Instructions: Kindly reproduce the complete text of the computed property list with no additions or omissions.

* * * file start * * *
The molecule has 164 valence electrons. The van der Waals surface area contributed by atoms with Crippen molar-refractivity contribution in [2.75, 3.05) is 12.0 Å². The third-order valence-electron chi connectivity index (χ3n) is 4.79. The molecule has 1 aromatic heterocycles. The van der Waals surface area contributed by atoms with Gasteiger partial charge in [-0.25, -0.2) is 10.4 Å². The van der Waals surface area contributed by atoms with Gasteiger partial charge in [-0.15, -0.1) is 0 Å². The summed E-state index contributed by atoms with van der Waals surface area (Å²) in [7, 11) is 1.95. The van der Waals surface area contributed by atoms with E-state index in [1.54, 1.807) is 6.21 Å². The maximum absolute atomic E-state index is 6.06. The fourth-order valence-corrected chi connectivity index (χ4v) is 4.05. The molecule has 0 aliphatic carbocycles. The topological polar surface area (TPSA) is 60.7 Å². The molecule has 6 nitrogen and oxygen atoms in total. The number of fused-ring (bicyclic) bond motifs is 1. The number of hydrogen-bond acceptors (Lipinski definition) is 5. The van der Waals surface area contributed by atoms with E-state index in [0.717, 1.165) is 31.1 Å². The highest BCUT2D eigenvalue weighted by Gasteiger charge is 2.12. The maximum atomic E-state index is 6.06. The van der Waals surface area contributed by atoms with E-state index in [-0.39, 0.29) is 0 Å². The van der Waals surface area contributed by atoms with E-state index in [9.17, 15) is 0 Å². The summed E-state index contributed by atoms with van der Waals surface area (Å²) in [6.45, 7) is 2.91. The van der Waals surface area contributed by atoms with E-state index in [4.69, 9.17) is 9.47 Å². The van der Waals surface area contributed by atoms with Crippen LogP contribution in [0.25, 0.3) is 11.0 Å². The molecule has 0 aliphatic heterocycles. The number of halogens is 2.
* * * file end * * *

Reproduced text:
The molecule has 164 valence electrons. The van der Waals surface area contributed by atoms with Crippen molar-refractivity contribution in [2.75, 3.05) is 12.0 Å². The third-order valence-electron chi connectivity index (χ3n) is 4.79. The molecule has 1 aromatic heterocycles. The van der Waals surface area contributed by atoms with Gasteiger partial charge in [-0.25, -0.2) is 10.4 Å². The van der Waals surface area contributed by atoms with Gasteiger partial charge in [-0.15, -0.1) is 0 Å². The summed E-state index contributed by atoms with van der Waals surface area (Å²) in [7, 11) is 1.95. The van der Waals surface area contributed by atoms with E-state index in [1.54, 1.807) is 6.21 Å². The maximum absolute atomic E-state index is 6.06. The fourth-order valence-corrected chi connectivity index (χ4v) is 4.05. The molecule has 0 aliphatic carbocycles. The topological polar surface area (TPSA) is 60.7 Å². The molecule has 6 nitrogen and oxygen atoms in total. The number of fused-ring (bicyclic) bond motifs is 1. The number of hydrogen-bond acceptors (Lipinski definition) is 5. The van der Waals surface area contributed by atoms with E-state index in [0.717, 1.165) is 31.1 Å². The highest BCUT2D eigenvalue weighted by Gasteiger charge is 2.12. The maximum atomic E-state index is 6.06. The van der Waals surface area contributed by atoms with E-state index in [-0.39, 0.29) is 0 Å². The van der Waals surface area contributed by atoms with E-state index in [9.17, 15) is 0 Å². The summed E-state index contributed by atoms with van der Waals surface area (Å²) in [6.45, 7) is 2.91. The van der Waals surface area contributed by atoms with E-state index in [4.69, 9.17) is 9.47 Å². The van der Waals surface area contributed by atoms with Crippen LogP contribution in [0.25, 0.3) is 11.0 Å². The molecule has 0 aliphatic heterocycles. The number of halogens is 2.